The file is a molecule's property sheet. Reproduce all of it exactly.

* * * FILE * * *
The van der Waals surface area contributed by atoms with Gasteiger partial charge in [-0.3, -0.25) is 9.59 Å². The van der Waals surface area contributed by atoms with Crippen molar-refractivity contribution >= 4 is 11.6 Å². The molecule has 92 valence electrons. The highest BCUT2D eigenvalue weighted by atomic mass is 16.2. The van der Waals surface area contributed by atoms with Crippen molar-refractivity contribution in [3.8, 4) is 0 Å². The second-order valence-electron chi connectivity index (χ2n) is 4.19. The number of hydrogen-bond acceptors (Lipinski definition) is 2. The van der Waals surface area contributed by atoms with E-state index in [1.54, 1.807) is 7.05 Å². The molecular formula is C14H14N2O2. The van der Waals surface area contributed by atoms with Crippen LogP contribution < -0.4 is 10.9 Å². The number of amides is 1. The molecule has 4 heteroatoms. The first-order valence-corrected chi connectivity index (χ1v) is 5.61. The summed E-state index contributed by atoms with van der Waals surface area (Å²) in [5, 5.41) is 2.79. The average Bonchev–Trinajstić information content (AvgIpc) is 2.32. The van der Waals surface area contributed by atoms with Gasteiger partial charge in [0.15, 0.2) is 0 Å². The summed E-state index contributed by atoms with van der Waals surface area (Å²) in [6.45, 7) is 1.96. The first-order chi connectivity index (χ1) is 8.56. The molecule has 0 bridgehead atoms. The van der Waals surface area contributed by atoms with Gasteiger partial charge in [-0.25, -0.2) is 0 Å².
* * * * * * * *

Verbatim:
The van der Waals surface area contributed by atoms with Gasteiger partial charge in [-0.3, -0.25) is 9.59 Å². The van der Waals surface area contributed by atoms with Crippen molar-refractivity contribution >= 4 is 11.6 Å². The molecule has 92 valence electrons. The highest BCUT2D eigenvalue weighted by atomic mass is 16.2. The van der Waals surface area contributed by atoms with Crippen molar-refractivity contribution in [3.8, 4) is 0 Å². The second-order valence-electron chi connectivity index (χ2n) is 4.19. The number of hydrogen-bond acceptors (Lipinski definition) is 2. The van der Waals surface area contributed by atoms with E-state index in [1.54, 1.807) is 7.05 Å². The molecular formula is C14H14N2O2. The van der Waals surface area contributed by atoms with Crippen LogP contribution < -0.4 is 10.9 Å². The number of amides is 1. The molecule has 4 heteroatoms. The first-order valence-corrected chi connectivity index (χ1v) is 5.61. The summed E-state index contributed by atoms with van der Waals surface area (Å²) in [5, 5.41) is 2.79. The average Bonchev–Trinajstić information content (AvgIpc) is 2.32. The van der Waals surface area contributed by atoms with Gasteiger partial charge in [0.15, 0.2) is 0 Å². The summed E-state index contributed by atoms with van der Waals surface area (Å²) in [6.45, 7) is 1.96. The first-order chi connectivity index (χ1) is 8.56. The molecule has 0 bridgehead atoms. The van der Waals surface area contributed by atoms with Gasteiger partial charge in [-0.25, -0.2) is 0 Å².